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Capital Markets

Lenders Tire of Crafty Collateral Strategy

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June 28, 2018

Secured lenders say cut the collateral funny business; no more fobbing off collateral

Fri Currency in Gears SmallBorrowers looking to increase leverage by transferring collateral to subsidiaries may find that strategy closed to them, as lenders appear to have had enough of such tactics and have sought to prevent them by tightening terms, according to Fitch Ratings.

A long list of companies has pursued the tactic over the last few years, including Claire’s, PetSmart, Toys "R" US, Hilton, and iHeartMedia. Signs of lender unrest emerged last year when J.Crew sent a proposal for a distressed debt exchange to its payment-in-kind lenders and later transferred intellectual property (IP) to a subsidiary that was not a part of its loan agreement, intending to use the secured debt of that entity as part of the exchange. However, the transfer would result in the $1.5 billion term-loan creditors losing most of their collateral should J.Crew file for bankruptcy (See iTreasurer, “Canny Collateral Move Comes Under Fire”).

The lenders, represented by Wilmington Savings Fund Society, took the issue to the New York State Supreme Court, arguing the transfer was not in compliance with the terms of its documentation. On April 26, 2018, a New York judge threw out certain claims against the J.Crew and absolved Wilmington for signing off on the debt swap with support from lenders holding 88% of J.Crew’s top-ranking debt obligations, according to the Wall Street Journal.

Fitch Ratings notes in a recent report that lenders are starting to respond by pressing for tighter controls over the use of unrestricted subsidiaries, and also the amount and nature of assets that may be transferred. The report points to McDermott International’s credit agreement, which aims to prevent the transfer of IP collateral.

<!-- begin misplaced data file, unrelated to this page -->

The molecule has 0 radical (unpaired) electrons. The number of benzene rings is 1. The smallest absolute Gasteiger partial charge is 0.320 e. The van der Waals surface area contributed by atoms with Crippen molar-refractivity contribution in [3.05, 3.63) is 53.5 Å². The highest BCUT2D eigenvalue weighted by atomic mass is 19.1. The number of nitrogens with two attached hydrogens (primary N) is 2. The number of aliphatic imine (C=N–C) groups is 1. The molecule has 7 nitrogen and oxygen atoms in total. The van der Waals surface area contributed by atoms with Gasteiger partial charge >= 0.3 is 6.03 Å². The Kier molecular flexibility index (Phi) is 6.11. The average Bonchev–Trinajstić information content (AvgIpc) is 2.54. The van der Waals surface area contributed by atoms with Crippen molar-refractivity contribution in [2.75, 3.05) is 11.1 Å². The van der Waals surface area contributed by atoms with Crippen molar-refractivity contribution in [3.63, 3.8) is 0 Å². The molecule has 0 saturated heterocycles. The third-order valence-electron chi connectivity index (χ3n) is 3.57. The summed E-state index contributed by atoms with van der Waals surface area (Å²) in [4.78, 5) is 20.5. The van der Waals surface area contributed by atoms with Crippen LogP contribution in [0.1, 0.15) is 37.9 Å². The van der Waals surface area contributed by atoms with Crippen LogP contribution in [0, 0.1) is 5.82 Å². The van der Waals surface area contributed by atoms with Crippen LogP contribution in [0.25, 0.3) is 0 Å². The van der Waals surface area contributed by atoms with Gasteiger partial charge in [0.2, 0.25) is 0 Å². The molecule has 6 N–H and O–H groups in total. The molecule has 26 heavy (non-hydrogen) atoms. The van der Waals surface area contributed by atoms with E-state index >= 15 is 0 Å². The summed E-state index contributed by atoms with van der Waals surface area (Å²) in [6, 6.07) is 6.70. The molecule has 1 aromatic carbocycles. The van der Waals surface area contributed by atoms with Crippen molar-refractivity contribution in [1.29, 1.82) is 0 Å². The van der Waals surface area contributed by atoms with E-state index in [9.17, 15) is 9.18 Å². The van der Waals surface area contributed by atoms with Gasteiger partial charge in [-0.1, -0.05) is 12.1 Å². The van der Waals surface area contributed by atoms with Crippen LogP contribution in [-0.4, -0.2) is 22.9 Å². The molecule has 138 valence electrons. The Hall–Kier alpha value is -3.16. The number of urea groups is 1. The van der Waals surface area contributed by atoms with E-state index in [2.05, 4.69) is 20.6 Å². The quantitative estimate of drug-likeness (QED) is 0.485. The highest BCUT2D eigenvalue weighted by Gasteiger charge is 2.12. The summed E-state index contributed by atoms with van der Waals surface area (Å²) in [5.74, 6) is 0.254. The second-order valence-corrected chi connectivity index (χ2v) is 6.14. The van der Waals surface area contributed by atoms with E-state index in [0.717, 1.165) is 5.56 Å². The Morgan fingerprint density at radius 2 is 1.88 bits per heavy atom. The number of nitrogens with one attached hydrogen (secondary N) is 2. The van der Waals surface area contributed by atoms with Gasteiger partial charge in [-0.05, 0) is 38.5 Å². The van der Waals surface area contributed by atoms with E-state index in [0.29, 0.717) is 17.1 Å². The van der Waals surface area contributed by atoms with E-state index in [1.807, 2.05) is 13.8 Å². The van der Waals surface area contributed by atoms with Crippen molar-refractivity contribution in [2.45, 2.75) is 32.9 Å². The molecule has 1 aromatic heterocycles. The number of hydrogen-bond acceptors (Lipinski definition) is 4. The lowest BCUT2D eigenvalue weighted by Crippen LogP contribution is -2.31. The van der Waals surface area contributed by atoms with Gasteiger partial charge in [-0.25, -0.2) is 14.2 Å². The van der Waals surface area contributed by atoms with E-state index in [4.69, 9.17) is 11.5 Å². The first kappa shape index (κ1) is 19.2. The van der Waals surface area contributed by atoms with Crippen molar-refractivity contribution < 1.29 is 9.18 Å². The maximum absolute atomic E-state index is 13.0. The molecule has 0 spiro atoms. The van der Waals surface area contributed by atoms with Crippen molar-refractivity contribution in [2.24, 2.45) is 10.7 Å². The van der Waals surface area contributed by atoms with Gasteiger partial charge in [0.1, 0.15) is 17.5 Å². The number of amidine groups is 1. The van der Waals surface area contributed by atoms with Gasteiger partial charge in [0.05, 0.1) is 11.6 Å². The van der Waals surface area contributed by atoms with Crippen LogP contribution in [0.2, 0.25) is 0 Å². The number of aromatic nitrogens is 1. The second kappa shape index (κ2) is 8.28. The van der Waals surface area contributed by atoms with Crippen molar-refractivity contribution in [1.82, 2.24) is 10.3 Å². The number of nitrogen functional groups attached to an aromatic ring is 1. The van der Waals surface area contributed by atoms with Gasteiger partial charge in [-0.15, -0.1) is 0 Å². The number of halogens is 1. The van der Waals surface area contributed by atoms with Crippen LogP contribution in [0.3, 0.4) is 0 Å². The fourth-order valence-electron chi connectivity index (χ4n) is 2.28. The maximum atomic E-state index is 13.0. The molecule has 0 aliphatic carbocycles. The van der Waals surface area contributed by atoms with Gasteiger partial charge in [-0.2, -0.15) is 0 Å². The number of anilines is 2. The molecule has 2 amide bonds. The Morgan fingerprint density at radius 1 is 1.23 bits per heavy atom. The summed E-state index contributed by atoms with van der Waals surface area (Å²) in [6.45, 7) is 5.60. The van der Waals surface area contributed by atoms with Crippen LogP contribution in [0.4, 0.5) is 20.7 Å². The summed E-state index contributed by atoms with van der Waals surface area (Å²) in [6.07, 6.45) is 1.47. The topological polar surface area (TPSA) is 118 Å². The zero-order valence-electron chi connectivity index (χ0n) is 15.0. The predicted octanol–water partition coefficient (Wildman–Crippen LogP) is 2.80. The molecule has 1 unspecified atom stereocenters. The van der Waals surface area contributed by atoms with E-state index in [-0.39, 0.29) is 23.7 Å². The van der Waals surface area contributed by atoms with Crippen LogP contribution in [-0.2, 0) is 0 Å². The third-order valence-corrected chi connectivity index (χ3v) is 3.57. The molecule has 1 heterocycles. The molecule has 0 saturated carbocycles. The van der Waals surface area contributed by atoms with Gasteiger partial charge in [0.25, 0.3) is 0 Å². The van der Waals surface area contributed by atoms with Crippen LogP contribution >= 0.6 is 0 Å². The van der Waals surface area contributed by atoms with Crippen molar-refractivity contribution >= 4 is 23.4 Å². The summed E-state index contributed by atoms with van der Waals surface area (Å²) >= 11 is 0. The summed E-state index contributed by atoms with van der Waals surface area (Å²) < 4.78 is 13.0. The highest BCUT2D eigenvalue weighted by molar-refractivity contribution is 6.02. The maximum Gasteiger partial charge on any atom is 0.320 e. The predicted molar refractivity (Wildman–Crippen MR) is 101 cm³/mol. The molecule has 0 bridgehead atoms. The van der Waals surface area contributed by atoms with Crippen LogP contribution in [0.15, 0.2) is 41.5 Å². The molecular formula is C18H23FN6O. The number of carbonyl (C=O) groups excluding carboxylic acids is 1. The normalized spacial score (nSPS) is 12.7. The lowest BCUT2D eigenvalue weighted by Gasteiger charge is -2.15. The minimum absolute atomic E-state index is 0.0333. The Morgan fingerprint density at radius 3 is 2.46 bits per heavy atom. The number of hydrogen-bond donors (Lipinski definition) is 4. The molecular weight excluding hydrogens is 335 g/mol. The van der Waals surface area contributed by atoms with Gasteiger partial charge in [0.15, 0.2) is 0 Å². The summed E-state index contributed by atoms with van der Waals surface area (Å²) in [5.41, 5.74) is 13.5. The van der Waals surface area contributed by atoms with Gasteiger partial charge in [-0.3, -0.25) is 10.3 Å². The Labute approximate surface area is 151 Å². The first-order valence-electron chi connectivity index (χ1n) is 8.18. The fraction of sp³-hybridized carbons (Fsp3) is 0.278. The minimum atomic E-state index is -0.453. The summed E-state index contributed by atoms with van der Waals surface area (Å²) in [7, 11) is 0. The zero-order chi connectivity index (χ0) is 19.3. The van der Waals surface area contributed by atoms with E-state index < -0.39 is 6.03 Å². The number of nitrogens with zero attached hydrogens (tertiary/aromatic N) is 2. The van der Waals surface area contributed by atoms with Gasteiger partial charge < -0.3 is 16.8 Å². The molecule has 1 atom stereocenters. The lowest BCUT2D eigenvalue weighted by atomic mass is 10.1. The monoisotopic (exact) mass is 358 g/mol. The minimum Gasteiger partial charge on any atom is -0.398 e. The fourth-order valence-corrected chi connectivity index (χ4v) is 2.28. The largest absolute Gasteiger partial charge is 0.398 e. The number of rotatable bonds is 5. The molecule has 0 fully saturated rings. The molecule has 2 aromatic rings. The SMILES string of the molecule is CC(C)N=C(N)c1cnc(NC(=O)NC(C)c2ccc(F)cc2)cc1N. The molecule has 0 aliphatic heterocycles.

“The definition of Unrestricted Subsidiaries stipulates that such subsidiaries may not own IP. Additionally, the affirmative covenants require that IP be owned by loan parties only,” the Fitch report says, adding, “Of note is that the credit agreement is drafted in a way that is aimed to ensure no IP is transferred outside the credit agreement system.”

Lenders to global beauty company Coty took another approach to fence in their collateral. Fitch notes that when pursuing collateral transfers, issuers use a basket allowing them to transfer assets from restricted loan party subsidiaries to restricted non-loan party subsidiaries. Then, issuers utilize a basket that permits restricted non-loan party subsidiaries to make investments in the unrestricted subsidiaries, effectively moving the collateral out of reach of secured lenders.

Coty approached the capital markets in late March for a broad cross-border refinancing effort that included refinancing all of its institutional term loan. Fitch notes that instead of singling out IP, the lenders amended and restated the credit agreement to remove entirely the basket permitting investments by restricted non-loan parties, restricting the company’s ability to stream away assets.

“Coty and McDermott's credit agreements present two different approaches lenders take to tightening the security package,” the Fitch report says. “Fitch expects to see more changes to documentation aimed at preserving value, given recent examples of collateral leakage and some signs of late credit cycle trends.”

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